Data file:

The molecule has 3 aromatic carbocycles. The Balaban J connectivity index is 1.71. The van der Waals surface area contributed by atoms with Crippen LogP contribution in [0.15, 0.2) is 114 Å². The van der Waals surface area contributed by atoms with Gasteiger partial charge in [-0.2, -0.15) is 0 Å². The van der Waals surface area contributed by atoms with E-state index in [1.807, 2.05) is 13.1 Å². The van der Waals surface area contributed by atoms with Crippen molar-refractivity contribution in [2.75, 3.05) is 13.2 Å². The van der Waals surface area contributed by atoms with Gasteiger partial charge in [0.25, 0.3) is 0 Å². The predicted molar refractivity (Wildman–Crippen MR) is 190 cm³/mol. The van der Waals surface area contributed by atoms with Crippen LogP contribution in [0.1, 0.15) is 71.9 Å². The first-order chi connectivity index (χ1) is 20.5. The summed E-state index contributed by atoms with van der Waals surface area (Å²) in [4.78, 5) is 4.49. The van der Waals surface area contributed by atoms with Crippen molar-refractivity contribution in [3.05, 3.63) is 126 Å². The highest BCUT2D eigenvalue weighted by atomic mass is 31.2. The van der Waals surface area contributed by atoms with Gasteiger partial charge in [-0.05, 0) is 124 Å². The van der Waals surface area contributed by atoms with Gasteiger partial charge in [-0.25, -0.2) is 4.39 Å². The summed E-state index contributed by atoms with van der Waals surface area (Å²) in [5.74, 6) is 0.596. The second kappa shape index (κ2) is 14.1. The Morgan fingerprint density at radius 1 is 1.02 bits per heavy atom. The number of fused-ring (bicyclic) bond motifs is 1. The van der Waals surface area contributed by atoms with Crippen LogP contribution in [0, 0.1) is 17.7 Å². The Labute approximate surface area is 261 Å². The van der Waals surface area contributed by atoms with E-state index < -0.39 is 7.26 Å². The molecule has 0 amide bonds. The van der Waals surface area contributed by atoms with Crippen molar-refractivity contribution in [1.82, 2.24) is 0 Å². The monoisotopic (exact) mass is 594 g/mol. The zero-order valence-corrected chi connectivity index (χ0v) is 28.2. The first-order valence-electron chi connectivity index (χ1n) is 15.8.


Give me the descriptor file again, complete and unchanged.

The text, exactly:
The molecule has 3 aromatic carbocycles. The Balaban J connectivity index is 1.71. The van der Waals surface area contributed by atoms with Crippen LogP contribution in [0.15, 0.2) is 114 Å². The van der Waals surface area contributed by atoms with Gasteiger partial charge in [-0.2, -0.15) is 0 Å². The van der Waals surface area contributed by atoms with E-state index in [1.807, 2.05) is 13.1 Å². The van der Waals surface area contributed by atoms with Crippen molar-refractivity contribution in [2.75, 3.05) is 13.2 Å². The van der Waals surface area contributed by atoms with Gasteiger partial charge in [0.25, 0.3) is 0 Å². The predicted molar refractivity (Wildman–Crippen MR) is 190 cm³/mol. The van der Waals surface area contributed by atoms with Crippen LogP contribution in [0.1, 0.15) is 71.9 Å². The first-order chi connectivity index (χ1) is 20.5. The summed E-state index contributed by atoms with van der Waals surface area (Å²) in [4.78, 5) is 4.49. The van der Waals surface area contributed by atoms with Crippen molar-refractivity contribution in [3.05, 3.63) is 126 Å². The highest BCUT2D eigenvalue weighted by atomic mass is 31.2. The van der Waals surface area contributed by atoms with Gasteiger partial charge in [-0.05, 0) is 124 Å². The van der Waals surface area contributed by atoms with Gasteiger partial charge in [-0.25, -0.2) is 4.39 Å². The summed E-state index contributed by atoms with van der Waals surface area (Å²) in [5.74, 6) is 0.596. The second kappa shape index (κ2) is 14.1. The Morgan fingerprint density at radius 1 is 1.02 bits per heavy atom. The number of fused-ring (bicyclic) bond motifs is 1. The van der Waals surface area contributed by atoms with Crippen LogP contribution in [0, 0.1) is 17.7 Å². The Labute approximate surface area is 261 Å². The van der Waals surface area contributed by atoms with E-state index < -0.39 is 7.26 Å². The molecule has 0 amide bonds. The van der Waals surface area contributed by atoms with Crippen molar-refractivity contribution in [1.82, 2.24) is 0 Å². The monoisotopic (exact) mass is 594 g/mol. The zero-order valence-corrected chi connectivity index (χ0v) is 28.2. The first-order valence-electron chi connectivity index (χ1n) is 15.8.